Pax Britannica (Latin for "the British Peace", modelled after Pax Romana) was the period of relative peace in Europe and the world (1815–1914) during which the British Empire became the global hegemon and adopted the role of global policeman.1
Between 1815 and 1914, a period referred to as Britain's "imperial century" by some historians,23 around 10,000,000 square miles (26,000,000 km2) of territory and roughly 400 million people were added to the British Empire.4 Victory over Napoleon left Britain without any serious international rival, other than Russia in central Asia.5
Britain controlled most of the key maritime trade routes and enjoyed unchallenged sea power. Alongside the formal control it exerted over its own colonies, Britain's dominant position in world trade meant that it effectively controlled the economies of many countries, such as China, Argentina and Siam, which has been characterised by some historians as "informal empire".67
British imperial strength was underpinned by the steamship and the telegraph, new technologies invented in the second half of the 19th century, allowing it to control and defend the empire. By 1902, the British Empire was linked together by a network of telegraph cables, the so-called All Red Line.8
The British established their first empire (1583–1783) in North America by colonising lands that included parts of Canada and the Thirteen Colonies. In 1776, the Continental Congress of the Thirteen Colonies declared itself independent from the British Empire thus beginning the American Revolution. Britain turned towards Asia, the Pacific and later Africa with subsequent exploration leading to the rise of the second British Empire (1783–1815), which was followed by the industrial revolution.
From the end of the Napoleonic Wars in 1815 until World War I in 1914, the United Kingdom played the role of hegemon, where the balance of power was the main aim. It is also in this time that the British Empire became the largest empire of all time.9 Imposition of a "British Peace" on key maritime trade routes began in 1815 with the annexation of British Ceylon.10 The global superiority of British military and commerce was guaranteed by a divided and relatively weak continental Europe, and the presence of the Royal Navy on all of the world's oceans and seas. Following the Congress of Vienna the British Empire's economic strength continued to develop through naval dominance11 and diplomatic efforts to maintain the balance of power within a Europe that lacked a pre-eminent nation state.12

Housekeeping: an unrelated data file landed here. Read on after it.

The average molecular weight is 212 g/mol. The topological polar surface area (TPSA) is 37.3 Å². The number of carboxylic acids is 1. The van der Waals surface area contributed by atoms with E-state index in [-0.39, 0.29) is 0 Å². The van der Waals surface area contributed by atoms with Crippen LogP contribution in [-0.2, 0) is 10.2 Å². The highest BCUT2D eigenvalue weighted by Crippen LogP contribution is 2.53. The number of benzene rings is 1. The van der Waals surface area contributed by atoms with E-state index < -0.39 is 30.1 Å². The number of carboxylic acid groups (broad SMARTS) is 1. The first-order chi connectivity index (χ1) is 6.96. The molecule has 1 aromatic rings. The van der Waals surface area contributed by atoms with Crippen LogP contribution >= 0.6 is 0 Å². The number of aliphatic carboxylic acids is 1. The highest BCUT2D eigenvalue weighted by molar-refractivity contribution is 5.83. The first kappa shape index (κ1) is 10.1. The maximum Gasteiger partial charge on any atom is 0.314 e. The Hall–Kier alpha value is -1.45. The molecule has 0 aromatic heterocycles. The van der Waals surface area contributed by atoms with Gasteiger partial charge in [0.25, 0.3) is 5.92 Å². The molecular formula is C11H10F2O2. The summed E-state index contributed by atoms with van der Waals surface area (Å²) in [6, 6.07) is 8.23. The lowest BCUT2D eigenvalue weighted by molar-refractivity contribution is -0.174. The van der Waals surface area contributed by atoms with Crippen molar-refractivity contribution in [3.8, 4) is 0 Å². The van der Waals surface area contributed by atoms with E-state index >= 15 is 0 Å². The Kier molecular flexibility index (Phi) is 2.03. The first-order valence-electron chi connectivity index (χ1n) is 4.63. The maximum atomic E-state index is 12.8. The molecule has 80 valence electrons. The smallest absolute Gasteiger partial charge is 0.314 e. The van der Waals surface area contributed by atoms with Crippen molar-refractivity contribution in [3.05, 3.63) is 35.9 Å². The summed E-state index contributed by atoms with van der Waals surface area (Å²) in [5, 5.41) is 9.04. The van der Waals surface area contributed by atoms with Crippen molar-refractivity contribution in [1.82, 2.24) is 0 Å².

In this era of peace, Britain provided services such as suppression of piracy and slavery. Sea power, however, did not project on land. Land wars fought between the major powers include the Crimean War, the Franco-Austrian War, the Austro-Prussian War and the Franco-Prussian War, as well as numerous conflicts between lesser powers. The Royal Navy prosecuted the First Opium War (1839–1842) and Second Opium War (1856–1860) against Imperial China. By 1905, the Royal Navy was superior to any other two navies in the world, combined. In 1906, it was considered that Britain's only likely potential naval enemy was Germany.13
The Pax Britannica was weakened by the breakdown of the continental order which had been established by the Congress of Vienna.11 Relations between the Great Powers of Europe were strained to breaking point by issues such as the decline of the Ottoman Empire, which led to the Crimean War, and later the emergence of new nation states in the form of Italy and Germany after the Franco-Prussian War. Both of these two wars involved Europe's largest states and armies. The industrialisation of Germany, the Empire of Japan, and the United States of America further contributed to the decline of British industrial supremacy following the late 19th century.
- Porter, p. 332.
- Hyam, p. 1.
- Smith, p. 71.
- Parsons, p. 3.
- Porter, p. 401.
- Porter, p. 8.
- Marshall, pp. 156–57.
- Dalziel, pp. 88–91.
- Wikipedia article British Empire, citing Angus Maddison, The World Economy: A Millennial Perspective (p. 98, 242). OECD, Paris, 2001; and also Bruce R. Gordon, To Rule the Earth... (See Bibliography for sources used.)
- Crawfurd, John (21 August 2006) [First published 1830]. Journal of an Embassy from the Governor-general of India to the Courts of Siam and Cochin China. Volume 1 (2nd ed.). London: H. Colburn and R. Bentley. pp. 191–192. OCLC 03452414. Retrieved 2 February 2012. "'...for what purpose was it conquered and is it now retained?' We endeavoured to explain, that during the wars, in which we were lately engaged with our European enemies who occupied the coast of the island, they harassed our commerce from its ports, and therefore, in self-defence, there was a necessity for taking possession of it."
- Pugh, p. 83
- Thackeray, p. 57
- Herwig p.48-50